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Client Success Story:


Educational web project


  • Infrastructure that can be configured under load
  • Compliance with law on personal data
  • Database storage


  • VPC
  • Dedicated Servers


  • A stable and convenient environment for developers and testers
  • Reduced time for developing projects
  • Automation with API
  • Platform used by 1 000 000 children (20% of all the elementary students in Russia)
  • Regular events with heavy traffic (over a million registered users) is an educational platform that lets students from all over Russia learn in an interactive environment. As they explain it, this method offers an individualized approach to education; every child studies at their own pace and without any knowledge gaps. To use it, all you need is a laptop or tablet and an Internet connection. The platform was founded by two graduates of the Moscow Institute of Physics and Technology, Ivan Kolomoets and Evgeny Milyutin.

At, anyone can try their hand at the problems students solve. They’re presented as short animations: identify numbers to help octopus parents pick out their children, use addition to guide a mouse through a maze, work out fractions using building blocks, and even put a train’s numbered cars in the right order.

We asked the project’s CTO, Alexey Vakhov, to tell us more about the project: how did it all get started, how do they manage to explain such complicated subjects to children, and why is the Virtual Private Cloud a suitable solution for the development team?

What exactly does do?

It’s actually pretty simple; we teach children. Our company grew from just a startup and is now an educational platform for teaching in elementary and middle school. We primarily teach math, but are trying other subjects.

Where did the idea for this project come from?

The founders have been involved in education for a long time, since they were in institute and working as tutors. And they found the format to be interesting, studying behind a screen. Yes, there are textbooks, there’s head-on teaching with a teacher in a classroom, but we can offer another option: computers are interactive and individualized to each child. For example, if a student makes a mistake, we can have a mini-dialog with each one, give feedback, something like that.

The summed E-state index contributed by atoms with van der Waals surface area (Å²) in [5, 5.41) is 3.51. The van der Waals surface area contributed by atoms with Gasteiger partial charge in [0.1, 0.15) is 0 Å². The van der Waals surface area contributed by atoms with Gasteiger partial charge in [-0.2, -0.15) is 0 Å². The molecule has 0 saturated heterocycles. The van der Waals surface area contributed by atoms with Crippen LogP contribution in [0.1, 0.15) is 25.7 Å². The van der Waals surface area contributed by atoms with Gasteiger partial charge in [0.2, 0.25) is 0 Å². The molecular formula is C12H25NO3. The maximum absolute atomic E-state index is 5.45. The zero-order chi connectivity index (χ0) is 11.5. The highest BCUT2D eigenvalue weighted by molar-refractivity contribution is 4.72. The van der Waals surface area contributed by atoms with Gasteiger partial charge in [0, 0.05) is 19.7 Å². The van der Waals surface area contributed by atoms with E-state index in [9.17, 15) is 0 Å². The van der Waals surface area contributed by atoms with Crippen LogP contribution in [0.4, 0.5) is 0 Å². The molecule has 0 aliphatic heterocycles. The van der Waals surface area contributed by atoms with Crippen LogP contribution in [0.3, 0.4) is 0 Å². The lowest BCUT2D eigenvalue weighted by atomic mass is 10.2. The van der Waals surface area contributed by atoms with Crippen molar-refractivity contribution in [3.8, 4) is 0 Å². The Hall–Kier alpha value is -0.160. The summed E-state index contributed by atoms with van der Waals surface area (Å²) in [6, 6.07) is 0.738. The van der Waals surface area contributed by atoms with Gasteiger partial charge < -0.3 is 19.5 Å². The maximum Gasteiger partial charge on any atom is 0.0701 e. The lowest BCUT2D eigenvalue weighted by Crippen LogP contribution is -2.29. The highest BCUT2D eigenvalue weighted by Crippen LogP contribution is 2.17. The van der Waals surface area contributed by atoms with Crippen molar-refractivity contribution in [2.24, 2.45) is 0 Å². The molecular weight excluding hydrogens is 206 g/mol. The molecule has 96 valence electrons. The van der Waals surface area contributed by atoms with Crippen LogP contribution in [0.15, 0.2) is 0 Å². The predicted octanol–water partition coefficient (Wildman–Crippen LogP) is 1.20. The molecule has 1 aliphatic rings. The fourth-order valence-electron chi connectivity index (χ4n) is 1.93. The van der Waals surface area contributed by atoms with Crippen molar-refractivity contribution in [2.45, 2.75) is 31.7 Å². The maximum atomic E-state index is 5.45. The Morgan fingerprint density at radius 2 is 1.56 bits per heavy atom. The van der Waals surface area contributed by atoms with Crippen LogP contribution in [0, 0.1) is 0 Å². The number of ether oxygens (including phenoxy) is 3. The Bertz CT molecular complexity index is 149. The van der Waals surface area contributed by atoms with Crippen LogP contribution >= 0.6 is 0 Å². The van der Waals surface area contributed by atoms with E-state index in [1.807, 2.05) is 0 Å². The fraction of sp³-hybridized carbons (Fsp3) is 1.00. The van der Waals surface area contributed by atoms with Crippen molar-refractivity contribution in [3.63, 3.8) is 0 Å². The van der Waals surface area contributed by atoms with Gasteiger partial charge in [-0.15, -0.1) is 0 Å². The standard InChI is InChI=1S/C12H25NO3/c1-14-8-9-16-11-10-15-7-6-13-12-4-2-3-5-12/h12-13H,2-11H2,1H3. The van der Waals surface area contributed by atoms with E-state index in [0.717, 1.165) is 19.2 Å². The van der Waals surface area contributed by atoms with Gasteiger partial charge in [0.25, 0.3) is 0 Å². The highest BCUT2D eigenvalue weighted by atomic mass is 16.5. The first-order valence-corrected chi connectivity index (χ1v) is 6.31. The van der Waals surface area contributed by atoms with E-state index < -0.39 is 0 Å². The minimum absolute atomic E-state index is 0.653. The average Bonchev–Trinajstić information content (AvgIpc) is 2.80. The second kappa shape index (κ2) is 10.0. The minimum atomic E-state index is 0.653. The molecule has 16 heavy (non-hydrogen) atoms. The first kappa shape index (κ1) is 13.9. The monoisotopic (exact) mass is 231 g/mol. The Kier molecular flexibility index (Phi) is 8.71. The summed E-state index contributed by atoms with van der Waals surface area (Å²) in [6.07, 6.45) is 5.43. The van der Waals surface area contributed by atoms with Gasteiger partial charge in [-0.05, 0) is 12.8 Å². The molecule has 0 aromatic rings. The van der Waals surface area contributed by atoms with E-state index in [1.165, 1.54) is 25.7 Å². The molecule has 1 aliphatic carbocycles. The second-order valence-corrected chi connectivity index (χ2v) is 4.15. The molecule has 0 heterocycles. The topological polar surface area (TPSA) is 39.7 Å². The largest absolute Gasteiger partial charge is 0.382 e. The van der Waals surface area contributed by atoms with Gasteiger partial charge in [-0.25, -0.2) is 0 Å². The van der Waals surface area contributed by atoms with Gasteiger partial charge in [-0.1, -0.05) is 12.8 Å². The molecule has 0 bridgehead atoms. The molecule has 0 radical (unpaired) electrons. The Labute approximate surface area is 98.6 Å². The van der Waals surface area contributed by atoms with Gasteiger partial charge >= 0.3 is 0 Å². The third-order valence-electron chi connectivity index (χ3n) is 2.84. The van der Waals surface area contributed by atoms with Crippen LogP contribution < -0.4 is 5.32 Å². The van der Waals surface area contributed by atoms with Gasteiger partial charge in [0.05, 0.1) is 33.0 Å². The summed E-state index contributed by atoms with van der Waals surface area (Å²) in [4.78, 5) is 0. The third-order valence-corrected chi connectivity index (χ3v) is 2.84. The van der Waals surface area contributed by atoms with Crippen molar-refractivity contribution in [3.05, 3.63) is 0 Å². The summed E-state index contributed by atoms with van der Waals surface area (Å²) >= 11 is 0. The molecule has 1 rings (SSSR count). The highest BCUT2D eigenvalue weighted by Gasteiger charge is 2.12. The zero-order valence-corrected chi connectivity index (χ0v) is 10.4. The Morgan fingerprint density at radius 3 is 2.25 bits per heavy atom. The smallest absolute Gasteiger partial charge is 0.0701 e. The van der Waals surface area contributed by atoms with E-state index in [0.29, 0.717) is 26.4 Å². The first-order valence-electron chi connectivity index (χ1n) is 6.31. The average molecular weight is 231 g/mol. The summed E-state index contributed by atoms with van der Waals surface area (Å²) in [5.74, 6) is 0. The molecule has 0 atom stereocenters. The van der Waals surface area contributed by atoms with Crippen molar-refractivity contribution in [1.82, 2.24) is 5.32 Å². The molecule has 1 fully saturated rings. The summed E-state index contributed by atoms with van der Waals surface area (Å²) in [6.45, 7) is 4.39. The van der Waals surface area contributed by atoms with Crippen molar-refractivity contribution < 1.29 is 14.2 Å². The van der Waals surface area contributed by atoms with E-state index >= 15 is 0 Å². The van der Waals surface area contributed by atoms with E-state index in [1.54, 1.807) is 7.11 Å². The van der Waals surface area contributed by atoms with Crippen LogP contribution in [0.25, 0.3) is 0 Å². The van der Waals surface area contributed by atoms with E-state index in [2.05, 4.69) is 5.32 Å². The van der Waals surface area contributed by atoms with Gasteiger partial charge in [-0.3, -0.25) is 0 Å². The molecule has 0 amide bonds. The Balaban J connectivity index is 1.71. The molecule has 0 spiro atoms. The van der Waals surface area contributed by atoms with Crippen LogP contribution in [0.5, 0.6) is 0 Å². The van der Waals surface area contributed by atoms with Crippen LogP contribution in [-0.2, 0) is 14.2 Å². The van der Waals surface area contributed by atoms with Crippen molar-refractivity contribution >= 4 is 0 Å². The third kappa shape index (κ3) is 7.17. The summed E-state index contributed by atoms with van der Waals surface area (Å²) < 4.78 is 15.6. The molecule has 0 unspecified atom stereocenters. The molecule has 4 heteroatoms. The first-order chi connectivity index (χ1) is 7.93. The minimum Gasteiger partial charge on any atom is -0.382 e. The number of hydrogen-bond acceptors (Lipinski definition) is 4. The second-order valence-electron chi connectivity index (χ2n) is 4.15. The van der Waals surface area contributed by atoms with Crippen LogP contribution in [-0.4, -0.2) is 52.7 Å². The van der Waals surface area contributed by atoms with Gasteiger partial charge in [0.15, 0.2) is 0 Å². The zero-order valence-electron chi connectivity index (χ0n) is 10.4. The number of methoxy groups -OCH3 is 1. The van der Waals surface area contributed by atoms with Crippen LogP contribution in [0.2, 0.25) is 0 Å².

Do kids study in school or can they learn on their own?

We’re not competing with teachers or school. That’d be the same as trying to replace school with just textbooks; more likely than not, you’d end up with really weak levels. It’s hard for the most people to study like that. Instead, we give kids another way “to do it.”

We have two situations. The first is when kids take a computer class in school or have after-school programs, depending on the teacher and the school, and work on their computers there. The second is to study at home, like many kids do.

Is your program different from a school’s?

We have a math course, which corresponds to the state standards. It’s just that the teaching method is interactive, and every child learns at their own pace. The system puts them on a benchmark; if they learn slowly, then they’ll have more tasks on the topics that were difficult, but if they’re fast, they already know it all and fly through the section. The differentiation is very fast; when the class starts, the “advanced” students move ahead, but those who are behind will start to catch up.

How is the process built?

When students learn, they solve thousands of problems. Due to the average child’s short attention span (20 minutes and that’s it), we present materials in such a way that they can quickly start to do something, quickly make mistakes (or not), get feedback, and make corrections.

We can give awesome problems in three-dimensional space—something that’s hard to duplicate on paper. In addition to the main course, we host olympiads (academic competitions) in many subjects. We try to create problems that are hard to give in a classic olympiad—they can of course, but there’s a certain charm to doing them on the computer. For example, in our first math olympiad, we had a projection problem: a pyramid casts two shadows on a wall. This really is difficult on paper; only about 10 percent of the kids solved it. We made a good introduction: a child moves around some cubes, sees how the projectors shine on them, what kinds of shadows they cast, and then about 60 percent solved it. It’s cool how we could explain to first-graders something that’s hard for third-graders and then have them solve it.

Have you approached schools about collaborating?

Yes, we’re working on it. What’s important is that the kids like the product; they like communicating. This is the idea behind all of our activities---how to talk to kids, to teachers, and to parents. Schools print diplomas from our olympiads, and they take pride in that (laughs).

Do you work with a lot of schools?

We have a million users in Russia. 20% of Russian children learn with us. We don’t separate them internally, whether someone studies on their own or with their class. Initiative usually comes from the teacher, but some register on their own. You can join at any time, create your own class for example. We have different portals: for students, for teachers, and for parents.

One in five. That’s alot.

Well, yeah (laughs), but we want more; there’s room to grow.

Are schools eager to sign up?

Now they are. There used to be a lot of difficulties every step of the way: even just getting inside was hard; schools don’t just let in everyone off the street. And the first schools we connected with were those we could walk to: there were five of us, we picked the schools that were closest to the office, met the principles, came to an agreement.